EU sets out support for struggling farmers

BRUSSELS (Reuters) - The European Commission proposed measures on Wednesday to support farmers hit by the coronavirus restrictions, including aid to store surplus dairy and meat products.

FILE PHOTO: A farmer works on her field near the town of Langadas, in Greece, June 1, 2018. REUTERS/Alexandros Avramidis

Under the proposals, the Commission will grant aid for private storage of milk powder, butter and cheese as well as beef, sheep and goat meat for a minimum of two to three months and a maximum of five to six months.

Milk, flowers and potato producers would be allowed to take collective measures to stabilise their markets, such as through planned production, relaxing normal EU competition law for up to six months.

Existing market support programmes for wine, fruits and vegetables and for bee-keepers would be applied more flexibly to allow funds to be re-oriented towards crisis management.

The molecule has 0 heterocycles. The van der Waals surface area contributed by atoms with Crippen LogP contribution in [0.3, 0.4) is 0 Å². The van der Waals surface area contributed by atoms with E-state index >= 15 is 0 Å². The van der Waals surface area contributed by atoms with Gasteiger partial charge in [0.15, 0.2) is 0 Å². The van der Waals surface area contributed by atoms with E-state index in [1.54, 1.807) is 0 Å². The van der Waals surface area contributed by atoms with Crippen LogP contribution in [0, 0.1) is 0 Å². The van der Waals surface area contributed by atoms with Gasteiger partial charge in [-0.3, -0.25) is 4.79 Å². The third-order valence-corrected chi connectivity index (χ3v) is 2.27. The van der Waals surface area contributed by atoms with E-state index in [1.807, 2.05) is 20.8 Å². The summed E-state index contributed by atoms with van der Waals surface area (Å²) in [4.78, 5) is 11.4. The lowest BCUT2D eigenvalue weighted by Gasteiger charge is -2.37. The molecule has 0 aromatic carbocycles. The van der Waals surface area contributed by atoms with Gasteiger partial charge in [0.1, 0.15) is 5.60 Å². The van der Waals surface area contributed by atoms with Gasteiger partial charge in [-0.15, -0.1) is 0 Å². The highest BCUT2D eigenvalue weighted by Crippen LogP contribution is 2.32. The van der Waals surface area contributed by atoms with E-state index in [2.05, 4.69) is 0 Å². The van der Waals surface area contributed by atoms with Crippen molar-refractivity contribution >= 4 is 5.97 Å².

EU Agriculture Commissioner Janusz Wojciechowski said the proposals were designed to stabilise markets and were considered the most appropriate way to support prices and production.

The Commission said it hoped to adopt the measures by the end of April after EU governments vote on them.

The French dairy sector welcomed the measures, while the German farmers’ association said the Commission had taken the right decision in the current market conditions.

European farming association Copa Cogeca says the closure of restaurants and hotels meant producers were losing the market for higher priced products, such as more expensive cuts of meat, with a devastating impact on returns for several sectors.

Potato producers were also suffering because there were no restaurants to sell fries.

So far, the European Commission has said farmers would be given longer to apply for direct payments, while the disbursement process could be accelerated, and relaxed state aid rules would allow up to 100,000 euros ($108,100) per farm.

Some 17 billion euros in unspent rural development policy funds could also be diverted to farmers, commissioner Wojciechowski previously said.

($1 = 0.9251 euros)

Reporting by Philip Blenkinsop; Editing by Elaine Hardcastle